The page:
Nelson Mandela death: Icon, reconciler, fighter and charmer
Nelson Mandela was not an easy man to sum up. Icon, reconciler, fighter, charmer … The list is long and, perhaps necessarily so in a man of his stature, contradictory.
During the course of a long, tumultuous life, Nelson Mandela juggled many roles. It was that ability, as a leader, to transform and adapt to changing circumstances which may well hold the secret to his lasting achievements.
Here, then, are the four key roles that I would pick out of the pile. They were not all roles of his choosing, but they may go someway towards defining the legacy of one of the great leaders of the last century.
The world has come to know the smile, the stoop, the gravel voice and grey hair.
But for the 27 years he spent in jail, Nelson Mandela was a mysterious, abstract figure - his image and even his name unprintable inside apartheid South Africa.
The man was transmuted into an icon, a symbol of resistance whispered in the townships and revered around the world.
The African National Congress (ANC) overcame legitimate qualms to back the notion of a Mandela "brand".
"There were a lot of debates - I can remember asking why we're singling Nelson Mandela out. But the idea of an icon does work - perhaps unfortunately," remembers Ronnie Kasrils, a member of the ANC's armed wing.
As that icon, Mr Mandela played a vital role, not only in galvanising the struggle within South Africa, but perhaps more importantly in rallying support for international sanctions - among the more powerful weapons in the fight against apartheid.
Many factors, not least the end of the Cold War, led to the collapse of white minority rule, but the abstract image of a solitary, defiant man, unjustly imprisoned for almost three decades, cut to the heart of South Africa's predicament.
"A different leader… would have said: 'OK, these people oppressed us for many years. Let's kill them.' But the stance he took will be remembered by all South Africans and all people of the world," said the famous South African photographer Alf Khumalo before he died in 2012.
The icon role was important, but Mr Mandela's defining contribution to South Africa's revolution was as reconciler-in-chief - first during the bold, risky negotiations he conducted with the apartheid government while he was still in prison, and later during his exhaustive attempts to reassure a nervous white minority - some still argue he bent over too far protecting their business interests - and to calm the rage of an impatient black majority.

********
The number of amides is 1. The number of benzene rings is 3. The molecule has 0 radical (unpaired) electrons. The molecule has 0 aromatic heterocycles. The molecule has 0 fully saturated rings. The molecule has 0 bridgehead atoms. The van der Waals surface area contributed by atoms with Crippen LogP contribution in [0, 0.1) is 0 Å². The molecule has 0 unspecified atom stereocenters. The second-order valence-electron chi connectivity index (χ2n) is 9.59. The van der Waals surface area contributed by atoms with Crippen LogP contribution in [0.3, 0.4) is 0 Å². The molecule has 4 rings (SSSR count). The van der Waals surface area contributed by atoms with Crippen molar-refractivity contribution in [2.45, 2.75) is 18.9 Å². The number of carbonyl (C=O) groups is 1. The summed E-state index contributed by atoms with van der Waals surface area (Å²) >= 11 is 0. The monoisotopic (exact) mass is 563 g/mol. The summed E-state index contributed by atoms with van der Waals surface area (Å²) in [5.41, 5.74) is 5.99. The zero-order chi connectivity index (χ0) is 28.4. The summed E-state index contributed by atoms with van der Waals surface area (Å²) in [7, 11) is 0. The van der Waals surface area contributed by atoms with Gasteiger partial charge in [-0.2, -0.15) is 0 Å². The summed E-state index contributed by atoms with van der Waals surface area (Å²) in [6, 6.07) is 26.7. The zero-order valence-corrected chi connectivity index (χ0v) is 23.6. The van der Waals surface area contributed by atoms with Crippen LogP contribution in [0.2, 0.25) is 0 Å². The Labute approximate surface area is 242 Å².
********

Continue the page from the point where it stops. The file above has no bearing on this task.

There were many key moments - the Rugby World Cup final in 1995 springs to mind, when Mr Mandela presented the cup to the South African team captain.
But none defined his leadership more, or played a more crucial part in averting civil war, than his interventions immediately after the 1993 assassination of the struggle hero Chris Hani.
"Tonight I am reaching out to every single South African, black and white, from the very depths of my being," said Nelson Mandela on national television, warning that "our whole nation now teeters on the brink of disaster".
"He saved the country. No doubt about it," remembers veteran South African journalist Allister Sparks.
"That's when the natural power of leadership rose up. The whole country recognised it."
He may have become a reconciler, but Mr Mandela will also be remembered as a radical, a rebel and a "young firebrand" who helped to push the ANC away from its rather gentlemanly opposition to apartheid and into a violent confrontation with white rule.
It was Mr Mandela who initiated and led the armed struggle, despite his lack of military experience.
"We had no choice but to turn to violence," he wrote in his autobiography. "I who had never been a soldier… had been given the task of starting an army."
This is the most divisive part of Mr Mandela's life and legacy.
He was branded a terrorist by the South African government. In the 1980s, Britain's then-Prime Minister Margaret Thatcher's spokesman described the ANC as "a typical terrorist organisation". Today, most white South Africans cherish Mr Mandela's contribution to the country's peaceful revolution, but a handful both here and abroad will no doubt continue to focus on, and condemn, his militancy.
Today that militancy is also emphasised - and celebrated - by some black South African politicians.
The fiery former ANC Youth League President Julius Malema told me that foreigners "know nothing of Mandela" and are attempting to subvert his radical agenda.
Mr Malema's colleagues say they are carrying on Mr Mandela's true legacy by pushing for the nationalisation of white businesses and the seizure, without compensation, of white-owned land.
Mr Mandela was a powerful public speaker. But when he emerged from prison he could also appear stiff and regal in front of a crowd.
His real strength - his political genius, you might argue - lay in his one-to-one interactions with people of all walks of life.
"He had a gift for personal intimacy," is how veteran journalist Allister Sparks describes it. "No-one was too small to be of real interest to him."
It was that gift, among others, that helped him rise through the ANC, and to maintain his "first-among-equals" status in prison.
Later it helped convince the apartheid government's representatives, who visited him in jail to negotiate his release, that this was a man they could trust. Had they not, South Africa's revolution could have lasted much longer, and been far more violent.
Some later worried that Mr Mandela's charm had turned his head, that he kept some unsavoury friends, and was too enamoured of celebrity culture.
But most South Africans were quick to indulge him and even to enjoy the all-too-human foibles of a man they knew was much more than a mere "saint".